Events > Dr Anna Perdibon
A lunchtime seminar at the Open University by Dr Anna Perdibon from the Hebrew University of Jerusalem, Wednesday 16th October 2019.
Abstract: “The religious world of the ancient Mesopotamians is rich and multifaceted, with a dense network of entangled meanings. Nature, landscape, cosmos, divinity and personhood are all intertwined threads of ancient Mesopotamian material religion. This paper will offer some insights into the ancient emic relationships between humans and arboreal entities in Mesopotamia. Trees were conceptualized and related to as “other-than-human” persons – sacred and cosmic entities connected to deities and other visible and invisible inhabitants of the ancient Mesopotamian world, kin to deities and humans, and approached with respect in the cult. Moreover, trees and other vegetal entities played significant roles in healing and purifying rituals. It was in ritual and magical performances that the agency, materiality and spirituality of arboreal persons became fully manifest, indicating a relational cosmos and the animate nature of ancient cuneiform cultures. This evidence forces us to question the western dichotomies of nature/culture, subject/object, animate/inanimate, natural/supernatural in order to reassess ancient religious experiences from an emic perspective.”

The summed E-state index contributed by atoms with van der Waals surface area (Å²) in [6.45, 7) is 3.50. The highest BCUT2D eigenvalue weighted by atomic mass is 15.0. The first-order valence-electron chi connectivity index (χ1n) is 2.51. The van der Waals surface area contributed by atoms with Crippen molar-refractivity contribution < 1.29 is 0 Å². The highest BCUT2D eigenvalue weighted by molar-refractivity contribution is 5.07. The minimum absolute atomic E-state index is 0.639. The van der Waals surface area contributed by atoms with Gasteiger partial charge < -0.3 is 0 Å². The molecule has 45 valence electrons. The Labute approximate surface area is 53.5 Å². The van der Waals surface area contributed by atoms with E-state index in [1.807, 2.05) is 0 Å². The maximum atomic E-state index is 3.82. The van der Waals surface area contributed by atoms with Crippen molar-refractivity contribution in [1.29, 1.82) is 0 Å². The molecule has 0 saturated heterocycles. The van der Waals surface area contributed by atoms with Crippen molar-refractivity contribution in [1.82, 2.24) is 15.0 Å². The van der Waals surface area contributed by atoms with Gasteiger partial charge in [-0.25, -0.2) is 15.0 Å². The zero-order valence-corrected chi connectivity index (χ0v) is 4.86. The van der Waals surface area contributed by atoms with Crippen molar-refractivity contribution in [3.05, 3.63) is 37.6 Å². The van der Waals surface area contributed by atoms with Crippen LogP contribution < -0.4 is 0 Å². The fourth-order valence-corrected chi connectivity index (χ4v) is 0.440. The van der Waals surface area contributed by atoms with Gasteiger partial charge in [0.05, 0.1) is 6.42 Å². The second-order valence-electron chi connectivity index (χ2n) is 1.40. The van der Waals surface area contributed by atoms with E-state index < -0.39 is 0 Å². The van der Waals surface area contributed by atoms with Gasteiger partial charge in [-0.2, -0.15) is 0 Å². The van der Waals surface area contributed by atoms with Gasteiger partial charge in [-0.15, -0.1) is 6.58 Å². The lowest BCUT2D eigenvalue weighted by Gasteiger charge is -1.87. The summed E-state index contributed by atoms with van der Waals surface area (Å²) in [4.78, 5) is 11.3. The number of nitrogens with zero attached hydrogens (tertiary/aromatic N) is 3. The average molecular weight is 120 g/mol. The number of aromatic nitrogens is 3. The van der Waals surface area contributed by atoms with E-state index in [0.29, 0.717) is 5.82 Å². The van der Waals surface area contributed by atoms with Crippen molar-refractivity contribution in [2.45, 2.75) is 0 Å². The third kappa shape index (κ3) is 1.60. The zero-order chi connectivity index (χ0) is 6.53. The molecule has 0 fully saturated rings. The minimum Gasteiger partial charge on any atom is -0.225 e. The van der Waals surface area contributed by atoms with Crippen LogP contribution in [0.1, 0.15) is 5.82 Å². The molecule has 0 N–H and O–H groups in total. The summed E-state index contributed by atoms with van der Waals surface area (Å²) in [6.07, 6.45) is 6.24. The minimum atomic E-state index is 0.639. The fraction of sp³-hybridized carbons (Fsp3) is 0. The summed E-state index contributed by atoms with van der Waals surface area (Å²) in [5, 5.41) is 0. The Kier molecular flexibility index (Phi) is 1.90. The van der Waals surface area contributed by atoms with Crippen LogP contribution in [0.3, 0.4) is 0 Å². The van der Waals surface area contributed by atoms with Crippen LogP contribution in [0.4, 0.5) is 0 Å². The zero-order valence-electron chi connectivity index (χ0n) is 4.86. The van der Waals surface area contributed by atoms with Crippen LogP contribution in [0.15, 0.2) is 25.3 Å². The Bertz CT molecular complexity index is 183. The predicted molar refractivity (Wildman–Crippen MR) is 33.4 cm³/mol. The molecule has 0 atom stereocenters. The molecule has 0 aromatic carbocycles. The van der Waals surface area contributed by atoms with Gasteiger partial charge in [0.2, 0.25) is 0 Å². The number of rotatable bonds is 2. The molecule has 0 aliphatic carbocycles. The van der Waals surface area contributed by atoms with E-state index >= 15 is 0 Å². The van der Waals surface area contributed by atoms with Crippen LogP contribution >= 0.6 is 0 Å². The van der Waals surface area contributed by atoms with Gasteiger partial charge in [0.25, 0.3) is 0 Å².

The talk will begin at 1pm, and a sandwich/buffet lunch will be available from 12.30pm. If you have any special dietary or other requirements, or any questions about the event, please email the organiser Jessica Hughes (firstname.lastname@example.org).
The seminar will take place in Seminar Room 6 in The Open University Library. Come into the main glass door entrance, and turn left to find the lift and stairs to the second floor. There will be signs posted on the day.
This is a free event but spaces are limited, so please follow the link below to book your place via EventBrite.